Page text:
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If I have a dataset of 500+ observations (people in this case) that has the % of allotted dollars that were spent for each person (so, I have each persons allotted dollars and their dollars spent), and I want to show the average % of dollars spent (in this case the average is 80%), how would I also calculate some measure of "confidence" for that average? Is it correct to just calculate a confidence interval using a Wilson Score? I'm having trouble finding the right method, given that the average isn't really the proportion from a set of binomial data, but rather the average of a set of proportions...

Thanks!

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The Wilson score interval is for binomial proportions, which you don't have here -- you essentially have a continuous proportion, which - while it will share the property that the variance will tend to be smaller if the proportion is near 0 or 1 - won't typically have a variance of the same form as the binomial.

You will expect to have non-constant variance across different proportions, so it's also unlikely that you can reasonably argue for some constant-variance assumption. [For variables constrained to lie in $[0,1]$ with mean $p$, the variance cannot exceed $p(1-p)$ which in turn $\leq \min(p,1-p)$, so as the mean approaches either 0 or 1, the variance must be small -- smaller than the gap between the mean and the nearest boundary -- whereas in the middle region it may be relatively large.]

Unless the data occur naturally in groups of similar proportion (so you could measure variance within groups you might treat as homogeneous), you'll likely have to make some sort of model assumption, such as a beta model, or you'll also need to model how the variance relates to the mean (it sounds like you might have enough data to do that).

If the variance of the proportions is approximately proportional* to $p(1-p)$, a beta model might be suitable.

* for a beta random variable, the constant of proportionality being $\frac{1}{\alpha+\beta+1}$

Once you have an estimated variance for each proportion, if you also assume either that the proportions are independent or are able to assume/identify some model for the correlation structure between them, you can compute the standard error for the average, at which point a normal approximation for the average proportion should work very nicely and a confidence interval would be easily constructed.

If you have potential covariates, you would likely be best off modelling both the mean and the variance, perhaps via beta regression.

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An alternative (though related) possibility is to consider transformation to some scale where the variance is more nearly constant, and then using that as a way of getting an estimated variance for each proportion so that an appropriate (if approximate) variance of the average of the proportions could be calculated. I'm not sure this gains us anything over modelling the variance more directly, but some people may find it conceptually easier.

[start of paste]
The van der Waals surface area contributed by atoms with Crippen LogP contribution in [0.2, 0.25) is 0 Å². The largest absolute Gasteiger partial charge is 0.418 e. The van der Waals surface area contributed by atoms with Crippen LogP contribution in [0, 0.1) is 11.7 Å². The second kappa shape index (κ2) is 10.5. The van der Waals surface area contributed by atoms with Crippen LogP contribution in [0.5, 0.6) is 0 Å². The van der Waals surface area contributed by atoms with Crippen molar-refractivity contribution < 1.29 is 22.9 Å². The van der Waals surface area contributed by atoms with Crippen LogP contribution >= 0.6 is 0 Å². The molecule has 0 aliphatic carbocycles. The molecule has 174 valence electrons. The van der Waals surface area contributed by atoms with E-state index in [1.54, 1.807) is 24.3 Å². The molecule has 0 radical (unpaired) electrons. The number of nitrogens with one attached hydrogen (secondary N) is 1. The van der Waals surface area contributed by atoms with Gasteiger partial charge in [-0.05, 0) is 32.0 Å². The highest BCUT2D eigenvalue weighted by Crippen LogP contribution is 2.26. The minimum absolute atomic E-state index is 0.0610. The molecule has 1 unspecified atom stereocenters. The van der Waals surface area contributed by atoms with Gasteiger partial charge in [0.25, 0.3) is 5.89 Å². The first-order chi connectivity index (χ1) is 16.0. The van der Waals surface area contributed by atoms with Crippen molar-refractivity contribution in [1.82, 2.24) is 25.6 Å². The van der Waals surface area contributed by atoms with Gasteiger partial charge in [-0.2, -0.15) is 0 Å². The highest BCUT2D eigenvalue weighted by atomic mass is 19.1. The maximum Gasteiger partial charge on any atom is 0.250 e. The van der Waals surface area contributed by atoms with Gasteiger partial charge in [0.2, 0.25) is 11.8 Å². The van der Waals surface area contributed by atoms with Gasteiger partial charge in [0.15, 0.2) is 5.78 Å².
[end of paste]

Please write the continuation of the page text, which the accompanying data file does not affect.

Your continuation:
Note that I am not talking about computing an average on the transformed scale and trying to make an interval for the average on the original scale from that*, but simply getting an approximate variance model for the original proportions out of being able to say "with this transformation, the variance is seen to be nearly constant" and backing the proportion variances out of the estimate of constant transformed-scale variance and the transformation (via Taylor series approximation, say).

*(I guess you might try to do something like that, but it would need a correction for bias)

To that end, this reference may be helpful:

Rocke, David M. (1993),
"On the Beta Transformation Family,"
Technometrics, 35:1 (Feb), pp. 72-81

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  • $\begingroup$ Thanks Glen_b. I think I'm in over my head here, but quick question -- are you saying that it's necessary to calculate a variance for each observation? How does that work, given that each proportion is just data point, not a distribution? $\endgroup$ – user0000 Oct 29 '14 at 23:15
  • $\begingroup$ The point of my post from the paragraph beginning "Unless the data occur..." onward is to explain how you do that. There are four alternatives discussed there - (i) grouping similar proportions (such as based on some variable which the proportions relate to) and treating the groups as homogeneous; (ii) assuming some distribution, such as a beta distribution, where the variance is related to the parameters that also define the mean; (iii) modelling the variance (e.g. as a function of the proportion); (iv) back out variance via back-transformation from a variance-stabilizing transformation. $\endgroup$ – Glen_b -Reinstate Monica Oct 29 '14 at 23:26
  • $\begingroup$ My first instinct (in the absence of seeing the data) would be to consider whether a common beta distribution would be appropriate, or whether some model that incorporates variation in parameters might be necessary (perhaps with predictors, possibly a mixed model or some mixture model). An obvious predictor to consider is dollars-allocated. $\endgroup$ – Glen_b -Reinstate Monica Oct 29 '14 at 23:35

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